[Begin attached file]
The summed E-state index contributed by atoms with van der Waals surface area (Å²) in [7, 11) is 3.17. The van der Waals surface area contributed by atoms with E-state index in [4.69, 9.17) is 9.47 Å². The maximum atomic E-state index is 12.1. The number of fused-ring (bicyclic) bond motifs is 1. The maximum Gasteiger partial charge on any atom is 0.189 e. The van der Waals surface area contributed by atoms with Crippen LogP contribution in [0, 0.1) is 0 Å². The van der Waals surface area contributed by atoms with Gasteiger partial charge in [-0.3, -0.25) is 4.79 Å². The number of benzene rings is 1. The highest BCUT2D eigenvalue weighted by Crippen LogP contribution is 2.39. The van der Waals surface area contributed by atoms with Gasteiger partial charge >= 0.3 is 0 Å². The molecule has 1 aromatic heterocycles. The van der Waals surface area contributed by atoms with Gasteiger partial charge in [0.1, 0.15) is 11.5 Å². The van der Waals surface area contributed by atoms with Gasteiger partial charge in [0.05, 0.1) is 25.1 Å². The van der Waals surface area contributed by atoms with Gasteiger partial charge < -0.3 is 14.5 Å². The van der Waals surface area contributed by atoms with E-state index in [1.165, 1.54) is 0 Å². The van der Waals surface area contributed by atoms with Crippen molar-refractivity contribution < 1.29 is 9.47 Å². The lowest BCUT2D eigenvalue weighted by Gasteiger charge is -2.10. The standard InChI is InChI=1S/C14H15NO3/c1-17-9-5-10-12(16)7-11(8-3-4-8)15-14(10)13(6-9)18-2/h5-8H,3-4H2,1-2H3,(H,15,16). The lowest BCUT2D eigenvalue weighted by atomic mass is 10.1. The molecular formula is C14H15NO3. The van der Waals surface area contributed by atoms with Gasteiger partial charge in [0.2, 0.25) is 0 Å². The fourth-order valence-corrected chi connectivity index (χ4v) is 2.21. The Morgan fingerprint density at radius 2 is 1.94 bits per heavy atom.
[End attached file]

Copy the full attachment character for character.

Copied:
The summed E-state index contributed by atoms with van der Waals surface area (Å²) in [7, 11) is 3.17. The van der Waals surface area contributed by atoms with E-state index in [4.69, 9.17) is 9.47 Å². The maximum atomic E-state index is 12.1. The number of fused-ring (bicyclic) bond motifs is 1. The maximum Gasteiger partial charge on any atom is 0.189 e. The van der Waals surface area contributed by atoms with Crippen LogP contribution in [0, 0.1) is 0 Å². The van der Waals surface area contributed by atoms with Gasteiger partial charge in [-0.3, -0.25) is 4.79 Å². The number of benzene rings is 1. The highest BCUT2D eigenvalue weighted by Crippen LogP contribution is 2.39. The van der Waals surface area contributed by atoms with Gasteiger partial charge >= 0.3 is 0 Å². The molecule has 1 aromatic heterocycles. The van der Waals surface area contributed by atoms with Gasteiger partial charge in [0.1, 0.15) is 11.5 Å². The van der Waals surface area contributed by atoms with Gasteiger partial charge in [0.05, 0.1) is 25.1 Å². The van der Waals surface area contributed by atoms with Gasteiger partial charge < -0.3 is 14.5 Å². The van der Waals surface area contributed by atoms with E-state index in [1.165, 1.54) is 0 Å². The van der Waals surface area contributed by atoms with Crippen molar-refractivity contribution < 1.29 is 9.47 Å². The lowest BCUT2D eigenvalue weighted by Gasteiger charge is -2.10. The standard InChI is InChI=1S/C14H15NO3/c1-17-9-5-10-12(16)7-11(8-3-4-8)15-14(10)13(6-9)18-2/h5-8H,3-4H2,1-2H3,(H,15,16). The lowest BCUT2D eigenvalue weighted by atomic mass is 10.1. The molecular formula is C14H15NO3. The van der Waals surface area contributed by atoms with Gasteiger partial charge in [0.2, 0.25) is 0 Å². The fourth-order valence-corrected chi connectivity index (χ4v) is 2.21. The Morgan fingerprint density at radius 2 is 1.94 bits per heavy atom.